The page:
How does the story end?
Wendy Gebicke has been a 911 phone dispatcher for nine years, the last two with the Chico PD. Her job requires multi-tasking in a phone room, alternating between fire and police 911 calls with another employee, simultaneously taking information, calming callers and alerting response teams. The minimum requirement for the job is a high-school diploma, good typing skills and a required three-week training course, but most of the training comes on the job.
What’s the hardest part of your job?
First, the hours—we work nights, weekends and holidays. It’s hard to tell your family on Christmas that you have to go to work. The other part is closure. We don’t get a lot of closure to our jobs. We take the call, send help, whether police or fire, and then sometimes we don’t know what happened to that person. Sometimes it’s hard not to know.
What’s your most memorable call?
When it’s bad and frightening they stick in your mind—there’s nothing like a female screaming for help. But we try to forget those. … I have a funny one: I got a night call from a female once, and she was saying it was raining in a three-foot circle in her back yard. She couldn’t figure out where, why, what was happening. It was kind of a slow night, so we sent an officer out—we wanted to know, too! After a while he called me and said an air conditioner with a copper water pipe had broke and was spraying from her roof and she couldn’t see it because it was night.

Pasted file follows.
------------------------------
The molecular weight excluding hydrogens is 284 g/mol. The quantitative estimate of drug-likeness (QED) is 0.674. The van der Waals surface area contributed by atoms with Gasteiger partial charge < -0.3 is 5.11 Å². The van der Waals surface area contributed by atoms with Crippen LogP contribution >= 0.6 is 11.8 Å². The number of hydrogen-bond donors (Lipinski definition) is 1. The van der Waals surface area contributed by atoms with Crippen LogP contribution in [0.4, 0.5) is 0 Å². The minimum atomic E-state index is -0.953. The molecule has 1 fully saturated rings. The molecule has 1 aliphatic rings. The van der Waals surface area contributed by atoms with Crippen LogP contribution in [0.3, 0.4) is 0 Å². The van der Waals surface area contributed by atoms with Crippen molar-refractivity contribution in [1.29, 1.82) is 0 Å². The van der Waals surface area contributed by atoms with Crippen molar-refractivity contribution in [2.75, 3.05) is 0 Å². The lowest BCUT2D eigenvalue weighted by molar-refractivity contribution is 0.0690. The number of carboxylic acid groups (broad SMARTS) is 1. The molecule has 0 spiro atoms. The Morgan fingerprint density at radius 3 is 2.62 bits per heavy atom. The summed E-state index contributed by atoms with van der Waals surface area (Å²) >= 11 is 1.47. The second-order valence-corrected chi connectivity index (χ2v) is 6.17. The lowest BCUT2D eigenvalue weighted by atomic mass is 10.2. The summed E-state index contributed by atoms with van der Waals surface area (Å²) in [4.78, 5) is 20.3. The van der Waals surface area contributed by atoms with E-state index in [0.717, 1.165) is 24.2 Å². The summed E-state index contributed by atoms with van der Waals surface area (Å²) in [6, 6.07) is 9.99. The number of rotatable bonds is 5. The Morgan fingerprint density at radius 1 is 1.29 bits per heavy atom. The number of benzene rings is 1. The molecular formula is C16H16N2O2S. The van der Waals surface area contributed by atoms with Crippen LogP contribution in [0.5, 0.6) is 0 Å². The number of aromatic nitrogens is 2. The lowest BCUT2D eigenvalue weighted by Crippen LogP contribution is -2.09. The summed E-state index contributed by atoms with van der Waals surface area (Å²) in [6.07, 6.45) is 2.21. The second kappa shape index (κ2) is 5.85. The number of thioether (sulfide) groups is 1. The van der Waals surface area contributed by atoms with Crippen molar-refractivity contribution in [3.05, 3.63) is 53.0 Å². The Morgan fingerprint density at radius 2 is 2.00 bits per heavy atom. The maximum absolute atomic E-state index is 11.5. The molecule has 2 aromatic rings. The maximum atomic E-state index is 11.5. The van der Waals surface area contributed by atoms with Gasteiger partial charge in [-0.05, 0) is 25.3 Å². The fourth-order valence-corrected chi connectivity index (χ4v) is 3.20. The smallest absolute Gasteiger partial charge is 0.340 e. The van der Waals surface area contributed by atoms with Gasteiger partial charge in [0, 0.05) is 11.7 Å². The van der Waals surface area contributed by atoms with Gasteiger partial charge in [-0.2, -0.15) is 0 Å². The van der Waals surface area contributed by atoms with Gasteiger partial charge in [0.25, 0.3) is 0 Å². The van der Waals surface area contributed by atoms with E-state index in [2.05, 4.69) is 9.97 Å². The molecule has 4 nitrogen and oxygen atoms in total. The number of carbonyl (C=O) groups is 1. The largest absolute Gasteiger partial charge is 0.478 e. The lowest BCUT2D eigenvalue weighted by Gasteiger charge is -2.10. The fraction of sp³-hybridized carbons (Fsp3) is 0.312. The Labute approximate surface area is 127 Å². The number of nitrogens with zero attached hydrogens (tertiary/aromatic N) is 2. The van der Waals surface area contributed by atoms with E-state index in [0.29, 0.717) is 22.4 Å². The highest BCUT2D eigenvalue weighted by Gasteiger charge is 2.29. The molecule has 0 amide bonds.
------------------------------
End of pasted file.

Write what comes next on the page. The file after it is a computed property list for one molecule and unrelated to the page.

What has your job taught you about human nature?
Sometimes people just want someone to talk to. People say bartenders are like counselors; I think 911 dispatchers are the same. Sometimes people call and just by talking to us solve their problem. It’s also taught me to be humble about my own circumstances. Maybe I’m having a bad day and feeling sorry for myself—I come in here and take calls from people having the worst day maybe of their lives, and it puts things in perspective.
Have you ever made a 911 call yourself?
I have. It’s interesting, because even though I’m a dispatcher, I still get nervous. It’s not a comfortable feeling to have to call 911 yourself, whether you do it for a living or not. It’s different when you’re the caller and going through your own problem.
What happens to all the recorded calls afterwards?
We keep them all for a year. If it’s something important and we need the call for evidence, we pull the original tape and book it into evidence. But a minimum of one year for all calls.